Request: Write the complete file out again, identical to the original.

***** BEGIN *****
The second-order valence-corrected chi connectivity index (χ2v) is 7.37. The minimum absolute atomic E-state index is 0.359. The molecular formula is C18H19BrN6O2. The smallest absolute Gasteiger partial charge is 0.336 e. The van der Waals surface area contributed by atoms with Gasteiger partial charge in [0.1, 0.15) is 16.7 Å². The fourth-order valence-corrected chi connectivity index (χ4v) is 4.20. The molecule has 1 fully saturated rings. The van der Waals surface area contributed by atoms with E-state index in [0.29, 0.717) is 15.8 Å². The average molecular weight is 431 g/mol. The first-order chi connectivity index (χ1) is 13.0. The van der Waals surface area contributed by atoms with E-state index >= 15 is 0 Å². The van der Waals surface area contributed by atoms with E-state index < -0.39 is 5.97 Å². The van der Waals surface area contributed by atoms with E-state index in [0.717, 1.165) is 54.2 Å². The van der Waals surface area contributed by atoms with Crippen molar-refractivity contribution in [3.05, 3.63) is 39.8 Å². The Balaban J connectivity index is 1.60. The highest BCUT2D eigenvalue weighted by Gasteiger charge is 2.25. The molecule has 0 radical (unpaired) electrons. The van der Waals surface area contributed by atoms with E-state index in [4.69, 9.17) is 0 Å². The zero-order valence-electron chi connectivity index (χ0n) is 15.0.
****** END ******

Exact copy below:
The second-order valence-corrected chi connectivity index (χ2v) is 7.37. The minimum absolute atomic E-state index is 0.359. The molecular formula is C18H19BrN6O2. The smallest absolute Gasteiger partial charge is 0.336 e. The van der Waals surface area contributed by atoms with Gasteiger partial charge in [0.1, 0.15) is 16.7 Å². The fourth-order valence-corrected chi connectivity index (χ4v) is 4.20. The molecule has 1 fully saturated rings. The van der Waals surface area contributed by atoms with E-state index in [0.29, 0.717) is 15.8 Å². The average molecular weight is 431 g/mol. The first-order chi connectivity index (χ1) is 13.0. The van der Waals surface area contributed by atoms with E-state index >= 15 is 0 Å². The van der Waals surface area contributed by atoms with E-state index < -0.39 is 5.97 Å². The van der Waals surface area contributed by atoms with E-state index in [0.717, 1.165) is 54.2 Å². The van der Waals surface area contributed by atoms with Crippen molar-refractivity contribution in [3.05, 3.63) is 39.8 Å². The Balaban J connectivity index is 1.60. The highest BCUT2D eigenvalue weighted by Gasteiger charge is 2.25. The molecule has 0 radical (unpaired) electrons. The van der Waals surface area contributed by atoms with E-state index in [4.69, 9.17) is 0 Å². The zero-order valence-electron chi connectivity index (χ0n) is 15.0.